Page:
How to identify child abuse signs

The number of child abuse cases reported has grown significantly over the past several decades. This could be because of the growing awareness of the problem. According to the book, Child Abuse: Why do my parents hit me, by Kate Havelin, about a million children in the United States were abused or neglected in 1996. This is an 18 percent increase from 1990. This rate of abuse has stabilized since the mid-1990s, but the fact remains that child abuse is a significant problem for our children.

Children who are physically abused exhibit specific behavioral clues. These victims are likely to be withdrawn and do not wish to be touched. They may be protecting injuries, and do not wish to be exposed. They may hit and act out aggressively toward other children, since this is the behavior that is modeled in their home.

These children may offer many excuses for their injuries that are implausible or may seem exceedingly clumsy. The physically abused child may avoid relationships with adults to avoid more physical harm in their life.

Victims of sexual abuse are likely to exhibit specific behaviors related to their abuse. They have been prematurely introduced to sexual behavior and may act out these behaviors in school. They may masturbate in the class, make sexual advances on other students, discuss sexually explicit acts, or discuss the inappropriate amounts of information on sexual acts at an early age.

A child may defecate in their pants if anal penetration has occurred. These children are often coerced into silence by their abusers. The sexual offender may convince the child that their parents will be hurt if the abuse is discovered. The child may be made to feel responsible for sexual acts. They are told that no one will love them if anyone finds out about what they do.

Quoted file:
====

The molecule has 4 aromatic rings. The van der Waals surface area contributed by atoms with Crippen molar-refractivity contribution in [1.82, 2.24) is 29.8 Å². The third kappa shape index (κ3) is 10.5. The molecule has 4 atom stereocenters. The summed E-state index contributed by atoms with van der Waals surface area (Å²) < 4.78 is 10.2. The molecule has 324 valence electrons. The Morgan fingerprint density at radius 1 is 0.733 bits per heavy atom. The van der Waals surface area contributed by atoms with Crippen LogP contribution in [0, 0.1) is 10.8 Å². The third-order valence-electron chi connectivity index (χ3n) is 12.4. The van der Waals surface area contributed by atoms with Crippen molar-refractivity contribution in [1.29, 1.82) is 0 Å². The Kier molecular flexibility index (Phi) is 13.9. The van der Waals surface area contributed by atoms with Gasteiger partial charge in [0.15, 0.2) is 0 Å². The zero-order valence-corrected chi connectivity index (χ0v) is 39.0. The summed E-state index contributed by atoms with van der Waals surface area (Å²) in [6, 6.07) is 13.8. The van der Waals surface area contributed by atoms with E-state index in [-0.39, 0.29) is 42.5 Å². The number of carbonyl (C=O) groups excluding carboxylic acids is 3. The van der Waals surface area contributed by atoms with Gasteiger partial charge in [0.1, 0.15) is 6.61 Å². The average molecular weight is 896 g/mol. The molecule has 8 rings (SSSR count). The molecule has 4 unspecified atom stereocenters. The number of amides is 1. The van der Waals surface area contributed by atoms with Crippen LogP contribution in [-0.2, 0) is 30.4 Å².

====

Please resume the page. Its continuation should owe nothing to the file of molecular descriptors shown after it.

Children who are abused need to be protected. Whether the child is emotionally abused, physically abused, or sexually abused the need to assist and support the dysfunctional family is apparent. Children who are abused as children become abusers themselves unless they can be helped and supported through counseling, and intervention. Doctors, counselors, teachers, nurses, and other professionals are required by law to report suspected child abuse victims.

This is done by calling a local social service agency. Individuals who do not fall under these categories can call the school counselor, public health nurse, or any social service agency for advice on reporting abuse. Information is confidential, and the individual making the report does not need to supply their name. This is done to promote reporting of child abuse and offer the victims protection.

Child abuse has been around for as long as there have been families. Awareness of the destructiveness of abuse has forced society to develop laws to protect children. It is important to be educated on the symptoms and outcomes of abuse so that as a community we can support and protect children.

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